Smoke outlook for 7/11-12: Heavy smoke impacts Yukon and Tanana Valleys; Juneau

Map showing fires and air quality levels for July 11-12, 2019.

Map showing fires and air quality levels for July 11-12, 2019.

Heavy smoke will impact the Yukon and Tanana valleys including the Fairbanks area and will return to Juneau this afternoon, according to air quality advisors working at the Alaska Interagency Coordination Center.


Central/Eastern Interior: Ridgetop winds will be from the west today. Trend toward cooler temperatures continues.

Southcentral:  A southerly breeze continues today bringing higher humidity, lower temperatures and reduced fire activity on Swan Lake fire.


Central/Eastern Interior:  Heavy smoke impacts across the entire interior. Unhealthy impacts from McGrath east to Nenana through Fairbanks area to Deltana. Also unhealthy in numerous areas downwind of fires in the upper Yukon.

Southcentral: Marine air will continue to push smoke north. This should continue to spell relief for areas south of the fire.

Southeast: Heavier smoke should return to Juneau by afternoon.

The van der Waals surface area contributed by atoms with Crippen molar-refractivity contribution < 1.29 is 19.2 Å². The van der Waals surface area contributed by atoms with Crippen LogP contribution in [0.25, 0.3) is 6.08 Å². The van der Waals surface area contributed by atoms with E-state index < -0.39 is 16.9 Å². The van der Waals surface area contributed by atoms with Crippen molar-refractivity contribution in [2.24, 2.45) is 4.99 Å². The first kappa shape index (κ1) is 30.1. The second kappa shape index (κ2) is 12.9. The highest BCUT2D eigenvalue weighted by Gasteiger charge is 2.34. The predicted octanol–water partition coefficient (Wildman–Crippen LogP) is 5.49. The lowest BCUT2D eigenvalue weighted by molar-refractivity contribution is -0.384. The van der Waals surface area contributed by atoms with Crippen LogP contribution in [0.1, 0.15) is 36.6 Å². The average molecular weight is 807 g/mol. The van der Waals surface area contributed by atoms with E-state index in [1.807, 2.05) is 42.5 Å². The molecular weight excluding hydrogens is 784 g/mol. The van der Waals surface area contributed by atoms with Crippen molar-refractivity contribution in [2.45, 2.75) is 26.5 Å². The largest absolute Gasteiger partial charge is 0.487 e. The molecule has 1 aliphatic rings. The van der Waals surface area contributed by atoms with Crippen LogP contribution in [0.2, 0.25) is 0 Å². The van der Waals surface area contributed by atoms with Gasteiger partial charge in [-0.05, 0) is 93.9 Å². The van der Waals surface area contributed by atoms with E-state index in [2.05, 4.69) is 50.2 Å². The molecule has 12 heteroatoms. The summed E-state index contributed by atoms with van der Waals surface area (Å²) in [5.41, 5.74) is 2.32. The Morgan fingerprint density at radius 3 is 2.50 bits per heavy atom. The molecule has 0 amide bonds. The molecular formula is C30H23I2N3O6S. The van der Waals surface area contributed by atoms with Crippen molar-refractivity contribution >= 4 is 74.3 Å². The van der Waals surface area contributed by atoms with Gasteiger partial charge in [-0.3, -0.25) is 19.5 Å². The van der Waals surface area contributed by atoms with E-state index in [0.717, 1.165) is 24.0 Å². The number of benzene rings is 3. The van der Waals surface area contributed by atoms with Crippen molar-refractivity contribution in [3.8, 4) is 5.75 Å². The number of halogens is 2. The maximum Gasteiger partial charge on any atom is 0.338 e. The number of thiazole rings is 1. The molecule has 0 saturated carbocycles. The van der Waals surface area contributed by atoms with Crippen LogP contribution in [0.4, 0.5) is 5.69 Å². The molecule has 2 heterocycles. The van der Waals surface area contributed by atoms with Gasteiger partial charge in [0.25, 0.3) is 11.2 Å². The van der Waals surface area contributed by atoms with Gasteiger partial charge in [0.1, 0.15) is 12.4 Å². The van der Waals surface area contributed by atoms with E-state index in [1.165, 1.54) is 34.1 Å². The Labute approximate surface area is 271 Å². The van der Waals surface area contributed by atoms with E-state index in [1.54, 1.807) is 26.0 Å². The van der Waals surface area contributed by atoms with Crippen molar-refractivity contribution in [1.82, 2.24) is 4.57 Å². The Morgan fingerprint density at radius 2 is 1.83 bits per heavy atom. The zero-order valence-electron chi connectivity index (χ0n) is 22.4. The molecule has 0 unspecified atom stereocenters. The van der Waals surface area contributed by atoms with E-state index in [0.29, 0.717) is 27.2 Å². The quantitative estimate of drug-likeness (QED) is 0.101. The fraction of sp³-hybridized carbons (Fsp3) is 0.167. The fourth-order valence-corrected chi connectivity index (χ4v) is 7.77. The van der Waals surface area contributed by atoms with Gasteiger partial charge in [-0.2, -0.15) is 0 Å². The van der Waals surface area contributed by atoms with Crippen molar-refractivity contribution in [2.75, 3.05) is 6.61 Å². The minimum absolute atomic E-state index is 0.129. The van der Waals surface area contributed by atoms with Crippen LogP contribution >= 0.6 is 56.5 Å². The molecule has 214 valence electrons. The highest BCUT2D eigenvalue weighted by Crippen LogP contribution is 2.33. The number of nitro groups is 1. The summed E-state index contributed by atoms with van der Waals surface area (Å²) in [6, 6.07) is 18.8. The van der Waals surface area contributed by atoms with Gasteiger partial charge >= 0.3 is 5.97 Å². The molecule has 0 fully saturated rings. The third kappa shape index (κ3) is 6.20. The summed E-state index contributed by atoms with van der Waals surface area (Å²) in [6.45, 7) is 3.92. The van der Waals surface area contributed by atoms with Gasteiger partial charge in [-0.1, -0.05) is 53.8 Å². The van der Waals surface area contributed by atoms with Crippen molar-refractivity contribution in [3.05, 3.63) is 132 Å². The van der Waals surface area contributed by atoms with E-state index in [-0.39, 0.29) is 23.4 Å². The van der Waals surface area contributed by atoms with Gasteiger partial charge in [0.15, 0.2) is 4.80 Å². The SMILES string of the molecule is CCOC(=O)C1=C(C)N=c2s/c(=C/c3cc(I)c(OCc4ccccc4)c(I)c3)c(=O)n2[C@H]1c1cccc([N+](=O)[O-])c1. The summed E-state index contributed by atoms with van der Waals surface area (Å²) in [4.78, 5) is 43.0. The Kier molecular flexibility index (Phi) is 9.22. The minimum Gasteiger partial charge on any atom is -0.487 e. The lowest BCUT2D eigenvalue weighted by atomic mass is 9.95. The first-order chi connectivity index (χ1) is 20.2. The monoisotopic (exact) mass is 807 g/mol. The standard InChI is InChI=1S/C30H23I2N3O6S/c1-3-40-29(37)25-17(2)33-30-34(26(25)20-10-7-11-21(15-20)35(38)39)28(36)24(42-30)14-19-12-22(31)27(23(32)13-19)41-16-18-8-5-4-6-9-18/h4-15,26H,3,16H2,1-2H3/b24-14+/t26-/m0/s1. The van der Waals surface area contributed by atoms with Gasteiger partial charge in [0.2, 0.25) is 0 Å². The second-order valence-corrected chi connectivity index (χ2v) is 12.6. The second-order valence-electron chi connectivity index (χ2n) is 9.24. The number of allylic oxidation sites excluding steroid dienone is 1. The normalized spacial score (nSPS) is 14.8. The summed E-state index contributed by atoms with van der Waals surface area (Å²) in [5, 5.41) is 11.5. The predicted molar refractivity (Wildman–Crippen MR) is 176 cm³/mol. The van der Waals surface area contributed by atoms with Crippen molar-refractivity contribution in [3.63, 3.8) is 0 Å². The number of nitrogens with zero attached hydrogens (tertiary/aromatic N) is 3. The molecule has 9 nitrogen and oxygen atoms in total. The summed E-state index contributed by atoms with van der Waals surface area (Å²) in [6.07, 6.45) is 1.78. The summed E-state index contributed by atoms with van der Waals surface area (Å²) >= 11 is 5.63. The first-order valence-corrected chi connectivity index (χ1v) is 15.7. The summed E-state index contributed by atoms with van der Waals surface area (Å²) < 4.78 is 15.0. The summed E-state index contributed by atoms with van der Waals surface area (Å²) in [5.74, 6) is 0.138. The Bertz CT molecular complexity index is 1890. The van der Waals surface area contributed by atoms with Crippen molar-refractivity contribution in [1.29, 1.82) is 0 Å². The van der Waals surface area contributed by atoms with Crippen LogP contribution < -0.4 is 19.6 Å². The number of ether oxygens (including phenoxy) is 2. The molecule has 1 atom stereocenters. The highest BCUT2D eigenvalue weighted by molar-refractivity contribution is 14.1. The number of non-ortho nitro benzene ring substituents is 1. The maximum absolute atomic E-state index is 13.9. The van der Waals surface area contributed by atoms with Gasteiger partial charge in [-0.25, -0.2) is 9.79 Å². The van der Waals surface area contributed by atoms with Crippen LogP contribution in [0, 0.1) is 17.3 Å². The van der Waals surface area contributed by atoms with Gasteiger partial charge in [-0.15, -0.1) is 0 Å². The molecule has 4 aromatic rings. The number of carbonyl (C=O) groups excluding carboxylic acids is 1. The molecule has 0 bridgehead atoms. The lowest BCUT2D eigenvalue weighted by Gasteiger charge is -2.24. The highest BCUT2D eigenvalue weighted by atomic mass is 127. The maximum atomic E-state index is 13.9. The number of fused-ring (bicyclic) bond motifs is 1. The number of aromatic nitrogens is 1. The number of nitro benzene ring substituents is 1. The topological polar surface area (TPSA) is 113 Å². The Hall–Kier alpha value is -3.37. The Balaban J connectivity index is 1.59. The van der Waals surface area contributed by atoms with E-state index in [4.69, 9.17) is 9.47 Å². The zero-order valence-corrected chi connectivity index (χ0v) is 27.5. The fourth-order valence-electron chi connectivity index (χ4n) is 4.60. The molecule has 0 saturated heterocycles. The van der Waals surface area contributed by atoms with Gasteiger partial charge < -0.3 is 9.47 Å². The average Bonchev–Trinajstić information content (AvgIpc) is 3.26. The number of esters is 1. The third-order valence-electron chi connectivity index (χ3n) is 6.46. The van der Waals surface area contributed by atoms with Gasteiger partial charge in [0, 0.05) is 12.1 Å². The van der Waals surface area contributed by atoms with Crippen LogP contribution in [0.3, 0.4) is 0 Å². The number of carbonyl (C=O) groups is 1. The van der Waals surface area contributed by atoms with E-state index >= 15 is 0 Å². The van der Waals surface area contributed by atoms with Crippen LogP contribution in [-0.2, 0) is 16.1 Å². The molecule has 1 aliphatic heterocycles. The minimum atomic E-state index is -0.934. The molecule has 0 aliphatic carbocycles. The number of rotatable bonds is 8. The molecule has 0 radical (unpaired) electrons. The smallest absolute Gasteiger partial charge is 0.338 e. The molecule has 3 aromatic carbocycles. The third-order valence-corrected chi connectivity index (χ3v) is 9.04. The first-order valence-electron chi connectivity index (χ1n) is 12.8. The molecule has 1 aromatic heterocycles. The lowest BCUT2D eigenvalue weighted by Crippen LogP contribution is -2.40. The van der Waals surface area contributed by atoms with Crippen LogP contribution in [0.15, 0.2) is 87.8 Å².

Click on link 7-10 Smoke for PDF version of air quality forecast.

For additional information:

Alaska DEC Air Quality Advisories —

Fairbanks North Star Borough, Air Quality Division

Anchorage Municipal Air Quality Program

Alaska Division of Public Health

Download entire air quality outlook here: 7-11 final (1)

Air quality graphic showing the various levels for July 11-12.

Air quality graphic showing the various levels for July 11-12.



About BLM Alaska Fire Service

The Bureau of Land Management Alaska Fire Service (AFS) located at Fort Wainwright, Alaska, provides wildland fire suppression services for over 244 million acres of Department of the Interior and Native Corporation Lands in Alaska. In addition, AFS has other statewide responsibilities that include: interpretation of fire management policy; oversight of the BLM Alaska Aviation program; fuels management projects; and operating and maintaining advanced communication and computer systems such as the Alaska Lightning Detection System. AFS also maintains a National Incident Support Cache with a $10 million inventory. The Alaska Fire Service provides wildland fire suppression services for America’s “Last Frontier” on an interagency basis with the State of Alaska Department of Natural Resources, USDA Forest Service, National Park Service, Bureau of Indian Affairs, U.S. Fish and Wildlife Service, and the U.S. Military in Alaska.

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